TOPEKA — A Kansas bill advanced favorably by the House committee overseeing elections aims to limit the authority of the governor to alter election laws or procedures.
The bill would prohibit the governor from altering state election laws through an executive order. It also would prohibit the executive branch and judicial branch from altering election laws without approval from the Legislative Coordinating Council, although those opposing the bill said this would not actually affect the scope of the judiciary’s authority.
Rep. Vic Miller, D-Topeka, proposed removing any reference to the judicial branch rather than mislead Kansans of the actual effect of the measure.
“If we pass a law saying the judicial branch shall never do anything again, it would have no force unless we modified the Constitution,” Miller said. “We’re fooling ourselves or maybe fooling other people by putting this language in thinking that courts won’t be ruling on election cases. They still will.”
Miller’s amendment failed on a tiebreak vote by Rep. Blake Carpenter, a Derby Republican and chairman of the House Elections Committee.
The proposal is one of two bills seeking to restrict the governor’s role in election law discussed Thursday by the panel of legislators. The second bill would remove the governor’s responsibility to fill certain statewide vacancies.
Opposition to the bill limiting alteration of state election law said its “fatal flaw” was a provision repealing the secretary of state’s authority to designate alternate methods of distributing ballots in cases where voters are unable to “obtain ballots as provided by law.” They argued the pandemic proved the need for flexibility.
To remedy this concern, Rep. Cindy Neighbor, D-Shawnee, proposed an amendment striking this provision from the bill completely. If left as is, the bill would invite the possibility of Kansans being disenfranchised, she argued.
“We’ve had wildfires out in parts of Kansas, and they’ve been devastating. We’ve had floods and major snowstorms where people can’t get around. When that comes up next, and it’s a time of voting, what are we going to do?” Neighbor said. “It’s not broadening the powers. It’s making sure that there is no voter suppression.”
Rep Brett Parker, D-Overland Park, said that while urban areas can pivot, rural areas might not have the resources or polling locations necessary to adjust.
Others, like Rep. Tatum Lee-Hahn, R-Ness City, argued county clerks already had wide latitude to make the necessary adjustments, and she said the secretary of state has more power than necessary.
“I feel these emergency powers have been exploited,” Lee-Hahn said. “As someone who lives in a rural area, a very rural area, we might be country, but we’re pretty resourceful.”
The committee voted in favor of Neighbor’s amendment to maintain the secretary of state’s emergency authority before passing the bill favorably, with three legislators in opposition.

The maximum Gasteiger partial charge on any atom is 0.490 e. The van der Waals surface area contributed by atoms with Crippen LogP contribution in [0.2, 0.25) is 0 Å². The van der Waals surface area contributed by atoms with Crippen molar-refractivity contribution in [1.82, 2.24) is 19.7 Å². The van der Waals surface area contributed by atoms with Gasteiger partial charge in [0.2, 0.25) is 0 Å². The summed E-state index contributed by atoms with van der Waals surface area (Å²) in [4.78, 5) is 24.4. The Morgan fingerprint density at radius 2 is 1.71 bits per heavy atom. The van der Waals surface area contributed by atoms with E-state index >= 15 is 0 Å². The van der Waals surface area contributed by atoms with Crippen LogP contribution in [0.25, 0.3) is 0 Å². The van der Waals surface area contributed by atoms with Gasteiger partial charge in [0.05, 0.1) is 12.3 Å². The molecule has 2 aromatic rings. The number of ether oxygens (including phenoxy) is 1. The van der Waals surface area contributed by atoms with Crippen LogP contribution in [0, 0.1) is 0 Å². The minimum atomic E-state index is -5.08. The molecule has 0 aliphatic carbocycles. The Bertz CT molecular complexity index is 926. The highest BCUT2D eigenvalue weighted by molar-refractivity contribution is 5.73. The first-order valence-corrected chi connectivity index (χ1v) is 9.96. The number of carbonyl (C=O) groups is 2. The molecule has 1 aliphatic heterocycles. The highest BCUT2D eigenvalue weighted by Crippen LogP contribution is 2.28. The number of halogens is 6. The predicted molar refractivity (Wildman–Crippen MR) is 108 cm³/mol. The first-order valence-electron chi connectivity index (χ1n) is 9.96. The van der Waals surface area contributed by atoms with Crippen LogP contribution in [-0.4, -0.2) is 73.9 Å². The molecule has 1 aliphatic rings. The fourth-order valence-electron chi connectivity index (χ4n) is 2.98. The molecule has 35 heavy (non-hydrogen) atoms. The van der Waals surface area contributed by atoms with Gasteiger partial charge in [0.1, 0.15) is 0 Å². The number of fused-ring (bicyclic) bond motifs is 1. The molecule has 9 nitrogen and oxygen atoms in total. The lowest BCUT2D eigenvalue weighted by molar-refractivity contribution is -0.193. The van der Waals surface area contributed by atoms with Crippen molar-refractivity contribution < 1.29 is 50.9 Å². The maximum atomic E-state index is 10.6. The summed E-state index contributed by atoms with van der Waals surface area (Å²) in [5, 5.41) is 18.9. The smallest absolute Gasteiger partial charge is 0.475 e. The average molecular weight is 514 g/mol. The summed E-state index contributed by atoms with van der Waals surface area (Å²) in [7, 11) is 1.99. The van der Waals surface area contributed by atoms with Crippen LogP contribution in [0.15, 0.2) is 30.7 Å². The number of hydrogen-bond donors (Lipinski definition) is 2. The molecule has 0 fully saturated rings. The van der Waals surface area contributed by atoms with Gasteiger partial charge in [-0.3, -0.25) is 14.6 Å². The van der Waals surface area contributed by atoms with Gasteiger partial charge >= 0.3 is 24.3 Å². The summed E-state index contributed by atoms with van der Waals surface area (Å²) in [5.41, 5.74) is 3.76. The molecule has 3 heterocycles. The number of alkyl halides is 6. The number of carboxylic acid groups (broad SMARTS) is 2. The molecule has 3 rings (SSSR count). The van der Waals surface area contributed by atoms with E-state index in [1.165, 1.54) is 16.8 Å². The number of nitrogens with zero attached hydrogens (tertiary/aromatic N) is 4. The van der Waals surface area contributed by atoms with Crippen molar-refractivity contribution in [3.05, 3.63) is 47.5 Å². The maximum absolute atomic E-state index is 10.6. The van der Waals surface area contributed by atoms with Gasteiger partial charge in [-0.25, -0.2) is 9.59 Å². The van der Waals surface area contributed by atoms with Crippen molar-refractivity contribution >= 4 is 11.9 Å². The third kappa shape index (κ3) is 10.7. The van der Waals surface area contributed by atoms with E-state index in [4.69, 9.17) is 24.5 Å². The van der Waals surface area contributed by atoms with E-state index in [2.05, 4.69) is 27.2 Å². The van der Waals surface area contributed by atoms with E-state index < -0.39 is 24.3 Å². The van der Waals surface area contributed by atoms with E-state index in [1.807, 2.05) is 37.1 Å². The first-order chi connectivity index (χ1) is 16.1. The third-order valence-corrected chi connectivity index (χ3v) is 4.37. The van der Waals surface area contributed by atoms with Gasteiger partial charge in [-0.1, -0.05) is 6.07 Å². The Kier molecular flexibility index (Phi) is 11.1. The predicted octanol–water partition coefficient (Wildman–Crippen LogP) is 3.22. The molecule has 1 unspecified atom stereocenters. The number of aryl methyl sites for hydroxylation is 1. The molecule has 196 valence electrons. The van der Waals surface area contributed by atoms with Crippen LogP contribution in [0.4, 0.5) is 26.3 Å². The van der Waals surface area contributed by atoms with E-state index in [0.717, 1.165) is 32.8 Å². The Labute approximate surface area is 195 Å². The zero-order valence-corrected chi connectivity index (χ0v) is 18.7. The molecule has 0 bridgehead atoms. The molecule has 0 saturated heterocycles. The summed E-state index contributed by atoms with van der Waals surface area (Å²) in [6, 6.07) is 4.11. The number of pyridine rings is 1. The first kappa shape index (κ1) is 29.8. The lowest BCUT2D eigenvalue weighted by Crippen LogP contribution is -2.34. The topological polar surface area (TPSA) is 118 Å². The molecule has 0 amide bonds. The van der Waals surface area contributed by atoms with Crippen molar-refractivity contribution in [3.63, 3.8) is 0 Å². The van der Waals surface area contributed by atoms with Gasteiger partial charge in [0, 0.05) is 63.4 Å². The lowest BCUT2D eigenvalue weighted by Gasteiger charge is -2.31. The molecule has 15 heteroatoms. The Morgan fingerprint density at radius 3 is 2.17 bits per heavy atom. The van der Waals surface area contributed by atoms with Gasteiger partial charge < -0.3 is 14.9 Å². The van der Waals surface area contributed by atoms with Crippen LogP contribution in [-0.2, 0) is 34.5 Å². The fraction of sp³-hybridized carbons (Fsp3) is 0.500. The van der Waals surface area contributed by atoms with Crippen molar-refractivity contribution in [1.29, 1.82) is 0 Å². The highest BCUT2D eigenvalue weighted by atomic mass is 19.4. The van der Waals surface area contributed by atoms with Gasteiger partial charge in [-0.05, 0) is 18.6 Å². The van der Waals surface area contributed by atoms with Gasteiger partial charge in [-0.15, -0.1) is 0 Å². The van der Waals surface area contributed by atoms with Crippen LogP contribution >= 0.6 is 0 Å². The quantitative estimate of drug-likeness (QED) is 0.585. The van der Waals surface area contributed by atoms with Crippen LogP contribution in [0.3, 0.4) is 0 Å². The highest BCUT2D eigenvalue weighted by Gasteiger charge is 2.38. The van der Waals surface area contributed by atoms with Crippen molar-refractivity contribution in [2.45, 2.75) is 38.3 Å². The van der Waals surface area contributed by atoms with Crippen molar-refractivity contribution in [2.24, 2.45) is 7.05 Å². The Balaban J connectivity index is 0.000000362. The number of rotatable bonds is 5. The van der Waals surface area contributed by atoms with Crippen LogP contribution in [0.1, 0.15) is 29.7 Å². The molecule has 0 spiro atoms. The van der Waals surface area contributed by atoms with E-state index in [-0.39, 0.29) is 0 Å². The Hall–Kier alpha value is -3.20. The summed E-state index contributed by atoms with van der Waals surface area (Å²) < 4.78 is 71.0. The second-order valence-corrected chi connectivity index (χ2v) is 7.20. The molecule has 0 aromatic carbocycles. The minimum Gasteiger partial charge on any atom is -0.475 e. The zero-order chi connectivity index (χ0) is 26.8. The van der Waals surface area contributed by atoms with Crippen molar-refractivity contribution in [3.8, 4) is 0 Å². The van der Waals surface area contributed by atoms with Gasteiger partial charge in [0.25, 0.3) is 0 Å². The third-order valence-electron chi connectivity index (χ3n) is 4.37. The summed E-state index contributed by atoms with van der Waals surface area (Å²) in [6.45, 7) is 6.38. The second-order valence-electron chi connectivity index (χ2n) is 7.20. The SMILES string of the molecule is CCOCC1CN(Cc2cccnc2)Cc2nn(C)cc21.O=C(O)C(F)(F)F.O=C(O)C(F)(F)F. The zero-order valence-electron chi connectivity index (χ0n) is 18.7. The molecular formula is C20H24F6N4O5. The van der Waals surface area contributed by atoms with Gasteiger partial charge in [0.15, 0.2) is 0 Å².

The second bill discussed would alter how vacancies for state treasurer or election commissioner are filled.
Under current Kansas law, the governor appoints someone to fill these positions when vacated before the end of the term. This has occurred several times in Kansas, most recently when now-U.S. Rep. Jake LaTurner left the post of treasurer after winning election to Congress.
The proposed change would place the authority to fill the vacancy in the hands of state party delegates of the departing officeholder. This is after Gov. Laura Kelly chose then-Lt. Gov. Lynn Rogers, a Democrat, to fill the vacancy left by LaTurner, a Republican.
The committee had planned to take final action on the bill but, after discussion over uncertainties and questions regarding the definition of a state delegate, tabled discussion. Several Democratic committee members said it was critical to know the specifics of who would be filling the vacancy before the bill progressed.
While language for that part of the bill is derived directly from a statute on how a gubernatorial nominee vacancy should be filled if the position should open between the primary and general election, the bill discussed Thursday uses the term state delegate rather than chairperson.
Given the number of lawsuits the state has faced over election law, Democrats on the committee stressed getting it right.
However, Rep. Pat Proctor, R-Fort Leavenworth, said this line of conversation amounted to nothing more than a stall tactic.
“We’re pole vaulting over molehills here on what a state delegate is,” Proctor said. “Anybody who has been involved in their individual party politics has a colloquial understanding of what that is.”